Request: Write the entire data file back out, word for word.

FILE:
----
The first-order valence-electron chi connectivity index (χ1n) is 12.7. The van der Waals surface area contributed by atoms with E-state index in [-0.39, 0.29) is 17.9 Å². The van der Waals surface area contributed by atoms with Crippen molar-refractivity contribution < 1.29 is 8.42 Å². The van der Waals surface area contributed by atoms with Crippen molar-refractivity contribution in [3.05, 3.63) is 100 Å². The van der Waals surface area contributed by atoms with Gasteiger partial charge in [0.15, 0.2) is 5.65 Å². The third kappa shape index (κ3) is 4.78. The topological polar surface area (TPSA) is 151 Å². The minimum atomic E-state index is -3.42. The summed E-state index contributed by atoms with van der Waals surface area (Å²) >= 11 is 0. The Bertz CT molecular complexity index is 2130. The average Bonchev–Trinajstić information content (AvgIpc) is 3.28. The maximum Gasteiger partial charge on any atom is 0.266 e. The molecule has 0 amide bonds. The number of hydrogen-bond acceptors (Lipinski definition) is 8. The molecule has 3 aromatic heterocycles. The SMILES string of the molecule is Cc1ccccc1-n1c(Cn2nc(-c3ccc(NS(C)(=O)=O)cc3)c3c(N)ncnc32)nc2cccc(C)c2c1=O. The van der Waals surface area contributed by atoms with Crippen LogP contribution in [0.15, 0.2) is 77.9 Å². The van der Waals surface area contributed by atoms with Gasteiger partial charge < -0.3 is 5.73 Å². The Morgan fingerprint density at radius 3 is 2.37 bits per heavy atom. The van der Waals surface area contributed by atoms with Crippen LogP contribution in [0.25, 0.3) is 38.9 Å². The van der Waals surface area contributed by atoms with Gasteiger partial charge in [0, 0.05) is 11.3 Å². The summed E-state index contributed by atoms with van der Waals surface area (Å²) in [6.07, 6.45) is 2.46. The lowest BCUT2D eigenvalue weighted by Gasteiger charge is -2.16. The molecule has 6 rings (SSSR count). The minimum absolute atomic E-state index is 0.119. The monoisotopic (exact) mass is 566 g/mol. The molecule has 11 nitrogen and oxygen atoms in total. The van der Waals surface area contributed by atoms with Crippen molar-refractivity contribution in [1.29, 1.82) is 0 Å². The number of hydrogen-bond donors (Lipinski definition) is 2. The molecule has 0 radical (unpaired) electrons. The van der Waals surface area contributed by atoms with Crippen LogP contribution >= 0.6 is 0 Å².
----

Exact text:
The first-order valence-electron chi connectivity index (χ1n) is 12.7. The van der Waals surface area contributed by atoms with E-state index in [-0.39, 0.29) is 17.9 Å². The van der Waals surface area contributed by atoms with Crippen molar-refractivity contribution < 1.29 is 8.42 Å². The van der Waals surface area contributed by atoms with Crippen molar-refractivity contribution in [3.05, 3.63) is 100 Å². The van der Waals surface area contributed by atoms with Gasteiger partial charge in [0.15, 0.2) is 5.65 Å². The third kappa shape index (κ3) is 4.78. The topological polar surface area (TPSA) is 151 Å². The minimum atomic E-state index is -3.42. The summed E-state index contributed by atoms with van der Waals surface area (Å²) >= 11 is 0. The Bertz CT molecular complexity index is 2130. The average Bonchev–Trinajstić information content (AvgIpc) is 3.28. The maximum Gasteiger partial charge on any atom is 0.266 e. The molecule has 0 amide bonds. The number of hydrogen-bond acceptors (Lipinski definition) is 8. The molecule has 3 aromatic heterocycles. The SMILES string of the molecule is Cc1ccccc1-n1c(Cn2nc(-c3ccc(NS(C)(=O)=O)cc3)c3c(N)ncnc32)nc2cccc(C)c2c1=O. The van der Waals surface area contributed by atoms with Crippen LogP contribution in [0.15, 0.2) is 77.9 Å². The van der Waals surface area contributed by atoms with Gasteiger partial charge < -0.3 is 5.73 Å². The Morgan fingerprint density at radius 3 is 2.37 bits per heavy atom. The van der Waals surface area contributed by atoms with Crippen LogP contribution in [0.25, 0.3) is 38.9 Å². The van der Waals surface area contributed by atoms with Gasteiger partial charge in [0, 0.05) is 11.3 Å². The summed E-state index contributed by atoms with van der Waals surface area (Å²) in [6.07, 6.45) is 2.46. The lowest BCUT2D eigenvalue weighted by Gasteiger charge is -2.16. The molecule has 6 rings (SSSR count). The minimum absolute atomic E-state index is 0.119. The monoisotopic (exact) mass is 566 g/mol. The molecule has 11 nitrogen and oxygen atoms in total. The van der Waals surface area contributed by atoms with Crippen molar-refractivity contribution in [1.29, 1.82) is 0 Å². The number of hydrogen-bond donors (Lipinski definition) is 2. The molecule has 0 radical (unpaired) electrons. The van der Waals surface area contributed by atoms with Crippen LogP contribution >= 0.6 is 0 Å².